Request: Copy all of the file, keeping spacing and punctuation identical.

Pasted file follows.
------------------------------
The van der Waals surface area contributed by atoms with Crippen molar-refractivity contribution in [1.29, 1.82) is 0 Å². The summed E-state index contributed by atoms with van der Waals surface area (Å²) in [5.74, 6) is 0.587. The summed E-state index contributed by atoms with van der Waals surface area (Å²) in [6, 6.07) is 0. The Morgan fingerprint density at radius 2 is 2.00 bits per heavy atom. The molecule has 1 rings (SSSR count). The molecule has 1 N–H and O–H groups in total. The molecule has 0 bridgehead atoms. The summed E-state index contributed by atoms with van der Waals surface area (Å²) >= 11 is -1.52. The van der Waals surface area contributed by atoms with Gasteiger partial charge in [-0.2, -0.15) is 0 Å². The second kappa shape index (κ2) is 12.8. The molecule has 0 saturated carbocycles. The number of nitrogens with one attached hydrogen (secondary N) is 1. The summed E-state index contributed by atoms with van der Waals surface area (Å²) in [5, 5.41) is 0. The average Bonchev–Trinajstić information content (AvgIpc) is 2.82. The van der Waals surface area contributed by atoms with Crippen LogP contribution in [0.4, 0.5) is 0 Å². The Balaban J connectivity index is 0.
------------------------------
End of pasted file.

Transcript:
The van der Waals surface area contributed by atoms with Crippen molar-refractivity contribution in [1.29, 1.82) is 0 Å². The summed E-state index contributed by atoms with van der Waals surface area (Å²) in [5.74, 6) is 0.587. The summed E-state index contributed by atoms with van der Waals surface area (Å²) in [6, 6.07) is 0. The Morgan fingerprint density at radius 2 is 2.00 bits per heavy atom. The molecule has 1 rings (SSSR count). The molecule has 1 N–H and O–H groups in total. The molecule has 0 bridgehead atoms. The summed E-state index contributed by atoms with van der Waals surface area (Å²) >= 11 is -1.52. The van der Waals surface area contributed by atoms with Gasteiger partial charge in [-0.2, -0.15) is 0 Å². The second kappa shape index (κ2) is 12.8. The molecule has 0 saturated carbocycles. The number of nitrogens with one attached hydrogen (secondary N) is 1. The summed E-state index contributed by atoms with van der Waals surface area (Å²) in [5, 5.41) is 0. The average Bonchev–Trinajstić information content (AvgIpc) is 2.82. The van der Waals surface area contributed by atoms with Crippen LogP contribution in [0.4, 0.5) is 0 Å². The Balaban J connectivity index is 0.